Culture And Criticism

'Scott Pilgrim' Versus The Unfortunate Tendency To Review The Audience

Michael Cera in Scott Pilgrim Vs. The World

Michael Cera is Scott Pilgrim in a new film that has prompted some naysayers to wonder: "Sure, there's the movie. But wouldn't it be more fun to talk about the people I think will like the movie?" Double Negative hide caption

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Scott Pilgrim Vs. The World may be one of the most heavily previewed movies in years. Promo screenings, preview screenings, Comic-Con ... it feels at times like everyone who really cares about it has seen it by now — and the reviews have been rolling in for quite some time.

Full disclosure: I think it's great.

I also think it's so heavily stylized that it's bound not to be everyone's favorite film. It's not aiming to be liked by all; it's aiming to be adored by many. If director Edgar Wright weren't okay with the film's being polarizing, he'd have backed off from some of its delightful little quirks.

But I have to say to those reviewing it: what's completely unnecessary is being hostile and condescending about the target audience — and I can say that, because I'm emphatically not part of it.

After referring to the first part of the movie as a "dork-pandering assault," The Boston Phoenix reviewer goes on to say that Michael Cera's performance is "irritating" in part because of "the non-stop Pavlovian laugh track provided by the audience at the screening I attended." (As far as I know, that's a first: "You made the audience laugh, you irritating actor in a comedy, and that's what's wrong with you.")

The review in the St. Petersburg Times begins, "First of all, I'm not a video gamer. I have discovered more appealing ways to not have a life."

The New York Observer sniffs that the film is "clearly directed at an audience with generational ADD."

Here's one from Philadelphia Weekly: "Scott Pilgrim Vs. the World is Fan Service: The Movie, an insular, punishingly alienating experience preaching only to the faithful, devoted hearts of arrested 12-year-old boys. It’s singularly fixated on video games and shallow visions of women as one-dimensional objects to be either obtained or discarded and offers no possible point of entry to anybody over the age of 30."

You get the idea.

Let's start with "no possible point of entry to anybody over the age of 30." The very first image in this film — the literally very first thing you see with your eyes and hear with your ears — is the Universal logo, rendered as it would look and sound at around the time I was playing Pitfall! on my extremely sophisticated Atari system in 1983. This is literally the "point of entry" for the entire film, and on average, it's going to mean more to people over 30 than under.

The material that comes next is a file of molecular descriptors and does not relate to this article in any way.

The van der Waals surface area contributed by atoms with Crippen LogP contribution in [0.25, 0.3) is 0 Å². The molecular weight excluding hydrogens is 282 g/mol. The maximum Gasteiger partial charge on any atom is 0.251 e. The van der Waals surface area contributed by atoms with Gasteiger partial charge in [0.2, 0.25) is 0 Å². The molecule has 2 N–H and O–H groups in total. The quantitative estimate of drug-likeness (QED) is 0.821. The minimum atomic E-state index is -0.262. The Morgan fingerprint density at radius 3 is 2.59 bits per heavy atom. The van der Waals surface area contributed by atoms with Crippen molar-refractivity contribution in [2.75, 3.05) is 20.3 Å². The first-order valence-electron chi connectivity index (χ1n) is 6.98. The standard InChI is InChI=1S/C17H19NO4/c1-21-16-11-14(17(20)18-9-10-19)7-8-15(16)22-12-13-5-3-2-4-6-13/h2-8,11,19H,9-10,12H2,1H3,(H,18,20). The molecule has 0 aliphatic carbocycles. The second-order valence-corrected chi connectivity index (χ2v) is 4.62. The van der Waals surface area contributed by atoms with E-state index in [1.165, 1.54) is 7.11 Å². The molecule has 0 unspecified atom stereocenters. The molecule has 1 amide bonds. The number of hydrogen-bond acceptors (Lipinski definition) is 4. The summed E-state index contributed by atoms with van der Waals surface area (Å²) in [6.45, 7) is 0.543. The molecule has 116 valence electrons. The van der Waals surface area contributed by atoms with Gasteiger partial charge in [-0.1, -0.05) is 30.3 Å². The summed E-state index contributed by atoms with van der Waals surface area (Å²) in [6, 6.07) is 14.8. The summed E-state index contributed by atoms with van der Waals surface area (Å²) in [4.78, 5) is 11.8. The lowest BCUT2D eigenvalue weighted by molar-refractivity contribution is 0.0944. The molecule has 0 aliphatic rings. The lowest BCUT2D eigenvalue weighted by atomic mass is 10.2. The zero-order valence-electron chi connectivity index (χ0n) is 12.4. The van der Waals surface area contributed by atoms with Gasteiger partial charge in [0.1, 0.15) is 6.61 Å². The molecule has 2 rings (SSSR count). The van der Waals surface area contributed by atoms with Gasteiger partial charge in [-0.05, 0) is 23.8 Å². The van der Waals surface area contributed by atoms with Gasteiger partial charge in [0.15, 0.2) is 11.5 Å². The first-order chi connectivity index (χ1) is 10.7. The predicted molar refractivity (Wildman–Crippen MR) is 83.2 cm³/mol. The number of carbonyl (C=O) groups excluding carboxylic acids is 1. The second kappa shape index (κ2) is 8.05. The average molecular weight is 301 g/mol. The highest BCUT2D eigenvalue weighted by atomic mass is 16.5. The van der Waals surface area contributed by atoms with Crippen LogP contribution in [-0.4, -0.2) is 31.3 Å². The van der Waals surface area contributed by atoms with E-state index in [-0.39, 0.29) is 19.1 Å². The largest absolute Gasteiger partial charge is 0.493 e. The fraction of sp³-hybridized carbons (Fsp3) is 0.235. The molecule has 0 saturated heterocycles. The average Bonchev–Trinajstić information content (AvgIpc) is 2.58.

Moreover, this explanation — and the other ones that aren't as explicit but basically make the same point, that it's a story for, about, and only even potentially satisfying to teen gamer comic-reading boy hipsters (am I leaving anything out?) — defies all common sense as well as anecdotal evidence I can serve you right now.

I am over 12. I am over 20. I am over 30. We will stop there.

I am also, you might note, not a boy.

I don't read comics and never have — unless we're counting the cartoons in Highlights magazine that taught me that Goofus is bossy and Gallant loves to share.

I am also, despite that history with Pitfall!, not a gamer. I own a Nintendo Wii, on which I enjoy boxing, tennis, being extremely bad at Super Mario Galaxy, and sometimes even playing Dancing With The Stars (deal with it), in which I have mastered the cha-cha at the professional level. If you are under the impression that this makes me a "gamer" anywhere except possibly in the sun-dappled rec rooms of some very rad retirement communities, you're off your nut.

There's no reason to be angry at the people you imagine a movie will make happy just because you didn't like the movie.

Listen: I hated Dinner For Schmucks. I hated it like it kicked my dog and sent me an invoice. But other people in the theater laughed, and every time I have told anyone how much I hated it, I have said, "But please note: other people in the theater were laughing, so maybe it's me."

I don't know who those laughers are. I don't know how they are different from me in age, gender, recreational activity preferences, or general opinions on the matter of whether Steve Carell should wear prosthetic teeth. I don't know. They laughed; I didn't. And if I'd found myself writing, "Carell's performance is irritating partly because of the know-nothing goobers who were laughing the whole time," I hope I would have paused before hitting "publish" and thought, "Perhaps this is not the most helpful thing I could say about this movie."

Hating Scott Pilgrim vs. The World is perfectly fine. It's got a style; you sort of embrace it and dig it or you don't. But when there's too much effort given to tut-tutting the people you imagine to be enjoying it, or declaring and promising that only narrow categories of losers and non-life-havers and other stupid annoying hipsters could possibly be having a good time when you're not, it sounds pinched and ungenerous. And, not to put too fine a point on it, a little bit jealous and fearful of obsolescence.

Here's what I'm saying: I'm a woman, I'm in my late thirties, I can't handle first-person shooters, I'm afraid of Comic-Con, and I really, really liked Scott Pilgrim vs. The World.

I hope I'm not, you know, blowing your mind.

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